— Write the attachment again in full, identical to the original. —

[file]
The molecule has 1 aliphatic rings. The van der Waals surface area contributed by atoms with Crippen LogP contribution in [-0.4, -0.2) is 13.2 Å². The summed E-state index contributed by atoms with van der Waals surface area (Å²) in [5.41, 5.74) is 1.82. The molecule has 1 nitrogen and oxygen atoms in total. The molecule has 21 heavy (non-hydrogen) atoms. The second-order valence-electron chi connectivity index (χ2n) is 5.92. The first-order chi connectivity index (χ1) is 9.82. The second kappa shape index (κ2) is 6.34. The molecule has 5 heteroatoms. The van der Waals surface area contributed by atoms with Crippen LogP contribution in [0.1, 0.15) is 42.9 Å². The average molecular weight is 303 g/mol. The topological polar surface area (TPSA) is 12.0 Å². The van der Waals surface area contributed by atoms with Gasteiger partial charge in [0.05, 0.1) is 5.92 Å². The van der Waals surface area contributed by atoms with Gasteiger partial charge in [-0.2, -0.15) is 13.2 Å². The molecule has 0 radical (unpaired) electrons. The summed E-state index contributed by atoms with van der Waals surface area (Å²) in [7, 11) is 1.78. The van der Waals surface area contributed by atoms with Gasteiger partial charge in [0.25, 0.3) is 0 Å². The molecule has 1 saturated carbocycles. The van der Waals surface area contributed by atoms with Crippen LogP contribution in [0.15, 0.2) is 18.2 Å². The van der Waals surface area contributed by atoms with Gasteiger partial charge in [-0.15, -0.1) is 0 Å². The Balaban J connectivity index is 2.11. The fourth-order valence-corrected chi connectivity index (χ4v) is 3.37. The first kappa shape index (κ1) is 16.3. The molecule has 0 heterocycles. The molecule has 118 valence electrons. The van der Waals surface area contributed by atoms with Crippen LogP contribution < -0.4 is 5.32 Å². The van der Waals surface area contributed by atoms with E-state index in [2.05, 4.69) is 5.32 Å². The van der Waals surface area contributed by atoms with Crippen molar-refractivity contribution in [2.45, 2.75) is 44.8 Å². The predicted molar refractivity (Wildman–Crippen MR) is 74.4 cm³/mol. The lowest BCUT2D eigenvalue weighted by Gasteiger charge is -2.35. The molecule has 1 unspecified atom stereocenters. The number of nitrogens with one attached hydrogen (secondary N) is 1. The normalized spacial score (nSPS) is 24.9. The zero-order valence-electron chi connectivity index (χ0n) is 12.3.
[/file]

The molecule has 1 aliphatic rings. The van der Waals surface area contributed by atoms with Crippen LogP contribution in [-0.4, -0.2) is 13.2 Å². The summed E-state index contributed by atoms with van der Waals surface area (Å²) in [5.41, 5.74) is 1.82. The molecule has 1 nitrogen and oxygen atoms in total. The molecule has 21 heavy (non-hydrogen) atoms. The second-order valence-electron chi connectivity index (χ2n) is 5.92. The first-order chi connectivity index (χ1) is 9.82. The second kappa shape index (κ2) is 6.34. The molecule has 5 heteroatoms. The van der Waals surface area contributed by atoms with Crippen LogP contribution in [0.1, 0.15) is 42.9 Å². The average molecular weight is 303 g/mol. The topological polar surface area (TPSA) is 12.0 Å². The van der Waals surface area contributed by atoms with Gasteiger partial charge in [0.05, 0.1) is 5.92 Å². The van der Waals surface area contributed by atoms with Gasteiger partial charge in [-0.2, -0.15) is 13.2 Å². The molecule has 0 radical (unpaired) electrons. The summed E-state index contributed by atoms with van der Waals surface area (Å²) in [7, 11) is 1.78. The van der Waals surface area contributed by atoms with Gasteiger partial charge in [0.25, 0.3) is 0 Å². The molecule has 1 saturated carbocycles. The van der Waals surface area contributed by atoms with Crippen LogP contribution in [0.15, 0.2) is 18.2 Å². The van der Waals surface area contributed by atoms with Gasteiger partial charge in [-0.15, -0.1) is 0 Å². The Balaban J connectivity index is 2.11. The fourth-order valence-corrected chi connectivity index (χ4v) is 3.37. The first kappa shape index (κ1) is 16.3. The molecule has 0 heterocycles. The molecule has 118 valence electrons. The van der Waals surface area contributed by atoms with Crippen LogP contribution < -0.4 is 5.32 Å². The van der Waals surface area contributed by atoms with E-state index in [2.05, 4.69) is 5.32 Å². The van der Waals surface area contributed by atoms with Crippen molar-refractivity contribution in [2.45, 2.75) is 44.8 Å². The predicted molar refractivity (Wildman–Crippen MR) is 74.4 cm³/mol. The lowest BCUT2D eigenvalue weighted by Gasteiger charge is -2.35. The molecule has 1 unspecified atom stereocenters. The number of nitrogens with one attached hydrogen (secondary N) is 1. The normalized spacial score (nSPS) is 24.9. The zero-order valence-electron chi connectivity index (χ0n) is 12.3.